Traditional basin taps typically consume 9 litres per minute (lpm)⁴. If hand washing takes 32 seconds (see table 2), including wetting, soaping and rinsing, and the tap runs throughout, total consumption is 4.8 litres per use. Over an 8-hour period this equates to 115 litres, assuming a conservative 3 hand washing events an hour. By splitting the water delivery, significant savings can be made through fractional use.
With Delabie taps, the valve closes automatically after 7 seconds (time flow models) or after removing hands from the detection zone (sensor-controlled models), and the flow rate is limited to 3 lpm at 3 bar. The user can, therefore, wet their hands, apply soap and rinse without the tap running continuously. A Delabie electronic tap can reduce consumption to 0.6 litres per use, a drop of almost 90% (see table 2). Delabie taps also prevent Legionella development by activating a duty flush every 24 hours after the last use to prevent stagnation. HTM 07-04 advocates the use of sensor (non-touch) taps in certain applications, as they reduce water consumption and reduce the risk of infection.
The concept of fractional use applies equally to showers, so installing a self-closing shower will also reduce water consumption and the energy bill, since less hot water is required. Ideally, the shower should be equipped with a TMV3 approved point-of-use thermostatic mixing valve (TMV) to ensure anti-scalding safety. This will also improve efficiency since there is no wastage while the mixed water reaches the desired temperature.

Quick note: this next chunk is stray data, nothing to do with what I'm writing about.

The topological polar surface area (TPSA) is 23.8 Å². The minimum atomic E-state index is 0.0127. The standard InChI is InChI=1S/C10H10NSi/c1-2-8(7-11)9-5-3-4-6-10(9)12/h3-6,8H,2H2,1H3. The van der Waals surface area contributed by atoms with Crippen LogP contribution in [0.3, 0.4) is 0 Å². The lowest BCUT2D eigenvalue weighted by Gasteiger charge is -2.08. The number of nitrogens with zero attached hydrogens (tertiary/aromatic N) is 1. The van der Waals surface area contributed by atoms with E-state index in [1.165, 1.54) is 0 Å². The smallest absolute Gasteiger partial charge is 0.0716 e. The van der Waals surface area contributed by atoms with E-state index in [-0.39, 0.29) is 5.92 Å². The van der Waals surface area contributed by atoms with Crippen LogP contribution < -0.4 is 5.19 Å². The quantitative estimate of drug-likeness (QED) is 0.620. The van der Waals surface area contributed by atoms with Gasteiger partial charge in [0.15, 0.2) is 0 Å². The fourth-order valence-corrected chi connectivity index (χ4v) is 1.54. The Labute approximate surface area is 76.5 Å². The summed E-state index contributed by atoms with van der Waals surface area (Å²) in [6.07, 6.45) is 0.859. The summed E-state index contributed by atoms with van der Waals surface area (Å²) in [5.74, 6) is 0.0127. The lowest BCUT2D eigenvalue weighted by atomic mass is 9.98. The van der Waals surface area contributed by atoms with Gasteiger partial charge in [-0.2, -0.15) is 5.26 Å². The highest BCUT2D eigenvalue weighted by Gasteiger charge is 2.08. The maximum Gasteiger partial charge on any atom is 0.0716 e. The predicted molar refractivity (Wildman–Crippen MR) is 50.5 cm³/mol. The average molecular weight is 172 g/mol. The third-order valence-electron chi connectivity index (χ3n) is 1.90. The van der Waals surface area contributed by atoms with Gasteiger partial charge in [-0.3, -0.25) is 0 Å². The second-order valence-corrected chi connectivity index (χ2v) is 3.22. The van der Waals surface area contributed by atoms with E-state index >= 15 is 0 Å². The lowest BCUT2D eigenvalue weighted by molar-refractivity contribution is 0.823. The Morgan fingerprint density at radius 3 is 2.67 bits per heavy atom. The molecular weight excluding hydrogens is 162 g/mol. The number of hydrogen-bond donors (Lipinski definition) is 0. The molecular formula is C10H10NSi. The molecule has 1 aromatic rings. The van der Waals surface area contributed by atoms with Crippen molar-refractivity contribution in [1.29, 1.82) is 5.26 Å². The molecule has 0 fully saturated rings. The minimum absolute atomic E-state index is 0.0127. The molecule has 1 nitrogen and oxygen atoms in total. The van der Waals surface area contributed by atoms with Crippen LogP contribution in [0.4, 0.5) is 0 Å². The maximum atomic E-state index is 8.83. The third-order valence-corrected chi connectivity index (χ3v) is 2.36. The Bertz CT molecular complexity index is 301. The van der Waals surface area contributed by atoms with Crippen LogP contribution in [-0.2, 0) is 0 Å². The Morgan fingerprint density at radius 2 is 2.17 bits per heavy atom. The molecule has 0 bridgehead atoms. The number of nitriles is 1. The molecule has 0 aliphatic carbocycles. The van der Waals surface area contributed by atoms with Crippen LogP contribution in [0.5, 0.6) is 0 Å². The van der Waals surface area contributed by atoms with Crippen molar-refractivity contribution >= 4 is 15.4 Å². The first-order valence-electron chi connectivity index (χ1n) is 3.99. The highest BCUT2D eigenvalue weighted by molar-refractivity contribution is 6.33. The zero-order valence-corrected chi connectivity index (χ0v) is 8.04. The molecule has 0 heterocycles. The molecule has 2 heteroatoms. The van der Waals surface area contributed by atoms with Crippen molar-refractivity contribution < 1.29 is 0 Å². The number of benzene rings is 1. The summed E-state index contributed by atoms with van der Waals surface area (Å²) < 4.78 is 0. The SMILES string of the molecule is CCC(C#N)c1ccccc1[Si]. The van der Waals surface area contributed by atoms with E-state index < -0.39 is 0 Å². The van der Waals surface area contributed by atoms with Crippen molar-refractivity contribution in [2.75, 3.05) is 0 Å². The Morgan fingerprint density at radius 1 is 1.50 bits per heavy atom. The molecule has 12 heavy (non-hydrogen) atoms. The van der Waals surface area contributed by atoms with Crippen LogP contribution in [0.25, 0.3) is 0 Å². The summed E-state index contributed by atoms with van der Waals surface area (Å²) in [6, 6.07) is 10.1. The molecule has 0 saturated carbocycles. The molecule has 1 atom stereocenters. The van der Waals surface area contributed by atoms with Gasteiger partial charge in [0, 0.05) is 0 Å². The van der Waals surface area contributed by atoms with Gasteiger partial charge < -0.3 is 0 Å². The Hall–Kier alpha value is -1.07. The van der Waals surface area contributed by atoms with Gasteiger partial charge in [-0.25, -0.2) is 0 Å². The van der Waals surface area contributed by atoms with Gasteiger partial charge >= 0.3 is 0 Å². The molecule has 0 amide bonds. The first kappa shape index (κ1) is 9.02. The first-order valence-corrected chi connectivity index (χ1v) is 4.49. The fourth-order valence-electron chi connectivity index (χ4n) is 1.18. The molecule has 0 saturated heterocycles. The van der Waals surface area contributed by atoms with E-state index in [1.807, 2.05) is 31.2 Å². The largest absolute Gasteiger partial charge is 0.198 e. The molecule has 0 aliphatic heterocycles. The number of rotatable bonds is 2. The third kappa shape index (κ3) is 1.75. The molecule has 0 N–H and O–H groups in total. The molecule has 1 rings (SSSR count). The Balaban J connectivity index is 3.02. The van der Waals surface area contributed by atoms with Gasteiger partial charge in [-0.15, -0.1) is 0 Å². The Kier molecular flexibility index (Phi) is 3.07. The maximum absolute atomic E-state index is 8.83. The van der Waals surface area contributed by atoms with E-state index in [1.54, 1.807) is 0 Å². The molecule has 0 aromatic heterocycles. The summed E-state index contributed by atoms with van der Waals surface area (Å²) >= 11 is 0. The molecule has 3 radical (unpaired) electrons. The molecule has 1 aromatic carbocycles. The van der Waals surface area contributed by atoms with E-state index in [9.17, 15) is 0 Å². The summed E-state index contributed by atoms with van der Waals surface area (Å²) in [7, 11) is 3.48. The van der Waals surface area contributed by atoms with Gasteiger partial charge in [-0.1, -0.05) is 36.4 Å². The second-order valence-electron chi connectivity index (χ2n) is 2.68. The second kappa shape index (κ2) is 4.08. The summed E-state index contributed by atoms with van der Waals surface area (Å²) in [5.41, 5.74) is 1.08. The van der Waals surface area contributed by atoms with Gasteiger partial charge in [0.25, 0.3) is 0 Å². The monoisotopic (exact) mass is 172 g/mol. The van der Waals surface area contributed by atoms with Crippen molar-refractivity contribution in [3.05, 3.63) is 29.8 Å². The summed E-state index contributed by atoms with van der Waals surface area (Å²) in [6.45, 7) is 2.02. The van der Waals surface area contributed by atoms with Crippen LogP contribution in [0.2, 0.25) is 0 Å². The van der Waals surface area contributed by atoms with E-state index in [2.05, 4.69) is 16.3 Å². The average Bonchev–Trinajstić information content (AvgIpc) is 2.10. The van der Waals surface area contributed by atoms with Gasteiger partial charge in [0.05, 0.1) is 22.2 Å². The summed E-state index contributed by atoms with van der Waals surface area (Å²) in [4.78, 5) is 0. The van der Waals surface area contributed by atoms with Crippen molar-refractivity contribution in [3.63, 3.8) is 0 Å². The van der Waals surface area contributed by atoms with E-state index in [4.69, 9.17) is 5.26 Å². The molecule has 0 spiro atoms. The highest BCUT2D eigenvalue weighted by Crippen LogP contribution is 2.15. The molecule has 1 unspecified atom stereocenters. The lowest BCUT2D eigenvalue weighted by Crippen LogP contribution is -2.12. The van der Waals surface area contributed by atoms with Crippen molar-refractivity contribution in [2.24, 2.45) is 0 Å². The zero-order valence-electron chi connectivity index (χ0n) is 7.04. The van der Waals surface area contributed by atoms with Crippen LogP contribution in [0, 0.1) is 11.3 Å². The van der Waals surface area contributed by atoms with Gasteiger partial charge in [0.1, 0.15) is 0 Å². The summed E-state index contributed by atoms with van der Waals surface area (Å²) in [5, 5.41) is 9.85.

Installation design should ensure that there are no cold water dead legs; under-utilised showers should be removed; and low-use outlets should be installed upstream of frequently used outlets (or electronic controls) to maintain regular flow through the pipework.
Estates teams play a vital role in ensuring the efficient use of water by the use of appropriate technology that does not impact essential use or compromise patient and user welfare. Reducing water consumption need not place vulnerable users at risk, since new technologies allow estate teams to offer efficiencies and still provide anti-scalding safety and infection control. Effective maintenance and service coupled with water monitoring will identify leaks early and minimise waste. Installing water efficient WCs, urinals, taps and showers that are appropriate for the area of use will deliver sustainable water management.
The TEMPOMATIC 4 urinal valve has 3 rinsing programmes according to the type of urinal
1. To become more water efficient - NHS Property Services Published by NHS property services
2. HM Government: The Buildings Regulations 2010. Approved Document G - Sanitation, hot water safety and water efficiency. Ed. 2015 with 2016 amendments
3. Department of Health: Environment and sustainability Health Technical Memorandum 07-04: Water management and water efficiency – best practice advice for the healthcare sector. Published 2013.
4. Health & Safety Executive: HSG274 Part 2 Legionnaires' disease Technical guidance. Part 2: The control of legionella bacteria in hot and cold water systems. Published 2014.